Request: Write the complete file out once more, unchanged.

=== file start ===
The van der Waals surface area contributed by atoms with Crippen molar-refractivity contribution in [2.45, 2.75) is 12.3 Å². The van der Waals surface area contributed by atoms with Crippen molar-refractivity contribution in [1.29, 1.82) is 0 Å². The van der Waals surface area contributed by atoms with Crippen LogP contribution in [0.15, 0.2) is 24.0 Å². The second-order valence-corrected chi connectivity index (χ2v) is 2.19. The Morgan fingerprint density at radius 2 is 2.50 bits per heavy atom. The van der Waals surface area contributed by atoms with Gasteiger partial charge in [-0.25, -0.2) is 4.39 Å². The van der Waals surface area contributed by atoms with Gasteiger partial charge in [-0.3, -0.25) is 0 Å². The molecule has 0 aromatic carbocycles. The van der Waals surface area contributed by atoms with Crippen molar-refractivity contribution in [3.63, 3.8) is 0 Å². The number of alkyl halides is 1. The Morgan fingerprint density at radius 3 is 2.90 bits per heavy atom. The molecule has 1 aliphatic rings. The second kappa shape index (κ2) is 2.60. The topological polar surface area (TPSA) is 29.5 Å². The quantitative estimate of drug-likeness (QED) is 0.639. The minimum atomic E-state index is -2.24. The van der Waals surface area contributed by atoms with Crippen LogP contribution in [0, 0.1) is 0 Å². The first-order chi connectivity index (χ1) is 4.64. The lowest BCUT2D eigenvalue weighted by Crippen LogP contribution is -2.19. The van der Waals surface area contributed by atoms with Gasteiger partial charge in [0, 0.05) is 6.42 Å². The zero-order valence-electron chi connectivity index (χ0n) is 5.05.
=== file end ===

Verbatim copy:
The van der Waals surface area contributed by atoms with Crippen molar-refractivity contribution in [2.45, 2.75) is 12.3 Å². The van der Waals surface area contributed by atoms with Crippen molar-refractivity contribution in [1.29, 1.82) is 0 Å². The van der Waals surface area contributed by atoms with Crippen LogP contribution in [0.15, 0.2) is 24.0 Å². The second-order valence-corrected chi connectivity index (χ2v) is 2.19. The Morgan fingerprint density at radius 2 is 2.50 bits per heavy atom. The van der Waals surface area contributed by atoms with Gasteiger partial charge in [-0.25, -0.2) is 4.39 Å². The van der Waals surface area contributed by atoms with Gasteiger partial charge in [-0.3, -0.25) is 0 Å². The molecule has 0 aromatic carbocycles. The van der Waals surface area contributed by atoms with Crippen molar-refractivity contribution in [3.63, 3.8) is 0 Å². The number of alkyl halides is 1. The Morgan fingerprint density at radius 3 is 2.90 bits per heavy atom. The molecule has 1 aliphatic rings. The second kappa shape index (κ2) is 2.60. The topological polar surface area (TPSA) is 29.5 Å². The quantitative estimate of drug-likeness (QED) is 0.639. The minimum atomic E-state index is -2.24. The van der Waals surface area contributed by atoms with Crippen LogP contribution in [0, 0.1) is 0 Å². The first-order chi connectivity index (χ1) is 4.64. The lowest BCUT2D eigenvalue weighted by Crippen LogP contribution is -2.19. The van der Waals surface area contributed by atoms with Gasteiger partial charge in [0, 0.05) is 6.42 Å². The zero-order valence-electron chi connectivity index (χ0n) is 5.05.